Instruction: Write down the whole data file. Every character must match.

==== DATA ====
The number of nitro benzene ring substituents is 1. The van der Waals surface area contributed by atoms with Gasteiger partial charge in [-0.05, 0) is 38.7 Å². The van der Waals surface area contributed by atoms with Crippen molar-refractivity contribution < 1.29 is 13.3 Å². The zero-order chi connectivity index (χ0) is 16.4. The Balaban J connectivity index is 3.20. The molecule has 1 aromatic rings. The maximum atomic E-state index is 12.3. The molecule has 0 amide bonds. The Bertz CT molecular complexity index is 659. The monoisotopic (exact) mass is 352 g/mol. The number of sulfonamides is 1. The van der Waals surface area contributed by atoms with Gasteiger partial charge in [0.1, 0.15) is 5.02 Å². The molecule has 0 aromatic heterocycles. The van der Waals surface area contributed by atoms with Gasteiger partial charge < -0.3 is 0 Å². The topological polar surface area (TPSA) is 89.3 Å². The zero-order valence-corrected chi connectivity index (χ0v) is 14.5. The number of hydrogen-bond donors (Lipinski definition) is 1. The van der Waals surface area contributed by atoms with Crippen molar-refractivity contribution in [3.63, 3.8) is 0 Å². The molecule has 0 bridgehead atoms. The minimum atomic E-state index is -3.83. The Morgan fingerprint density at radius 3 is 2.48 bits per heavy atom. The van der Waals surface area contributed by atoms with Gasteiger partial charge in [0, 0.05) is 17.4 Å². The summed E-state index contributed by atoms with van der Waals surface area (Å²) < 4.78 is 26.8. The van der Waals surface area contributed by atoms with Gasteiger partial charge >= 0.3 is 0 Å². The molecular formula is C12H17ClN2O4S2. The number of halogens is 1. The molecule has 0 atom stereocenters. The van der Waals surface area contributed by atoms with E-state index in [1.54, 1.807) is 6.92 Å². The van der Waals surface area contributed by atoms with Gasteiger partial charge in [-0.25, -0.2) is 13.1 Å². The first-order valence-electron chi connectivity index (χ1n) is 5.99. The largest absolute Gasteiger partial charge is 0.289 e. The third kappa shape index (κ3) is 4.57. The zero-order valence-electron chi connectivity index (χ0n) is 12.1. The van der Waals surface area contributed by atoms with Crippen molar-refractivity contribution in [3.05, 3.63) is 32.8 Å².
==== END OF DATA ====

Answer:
The number of nitro benzene ring substituents is 1. The van der Waals surface area contributed by atoms with Gasteiger partial charge in [-0.05, 0) is 38.7 Å². The van der Waals surface area contributed by atoms with Crippen molar-refractivity contribution < 1.29 is 13.3 Å². The zero-order chi connectivity index (χ0) is 16.4. The Balaban J connectivity index is 3.20. The molecule has 1 aromatic rings. The maximum atomic E-state index is 12.3. The molecule has 0 amide bonds. The Bertz CT molecular complexity index is 659. The monoisotopic (exact) mass is 352 g/mol. The number of sulfonamides is 1. The van der Waals surface area contributed by atoms with Gasteiger partial charge in [0.1, 0.15) is 5.02 Å². The molecule has 0 aromatic heterocycles. The van der Waals surface area contributed by atoms with Gasteiger partial charge < -0.3 is 0 Å². The topological polar surface area (TPSA) is 89.3 Å². The zero-order valence-corrected chi connectivity index (χ0v) is 14.5. The number of hydrogen-bond donors (Lipinski definition) is 1. The van der Waals surface area contributed by atoms with Crippen molar-refractivity contribution in [3.63, 3.8) is 0 Å². The molecule has 0 bridgehead atoms. The minimum atomic E-state index is -3.83. The Morgan fingerprint density at radius 3 is 2.48 bits per heavy atom. The van der Waals surface area contributed by atoms with Gasteiger partial charge in [0, 0.05) is 17.4 Å². The summed E-state index contributed by atoms with van der Waals surface area (Å²) < 4.78 is 26.8. The van der Waals surface area contributed by atoms with Gasteiger partial charge >= 0.3 is 0 Å². The molecular formula is C12H17ClN2O4S2. The number of halogens is 1. The molecule has 0 atom stereocenters. The van der Waals surface area contributed by atoms with E-state index in [1.54, 1.807) is 6.92 Å². The van der Waals surface area contributed by atoms with Gasteiger partial charge in [-0.25, -0.2) is 13.1 Å². The first-order valence-electron chi connectivity index (χ1n) is 5.99. The largest absolute Gasteiger partial charge is 0.289 e. The third kappa shape index (κ3) is 4.57. The zero-order valence-electron chi connectivity index (χ0n) is 12.1. The van der Waals surface area contributed by atoms with Crippen molar-refractivity contribution in [3.05, 3.63) is 32.8 Å².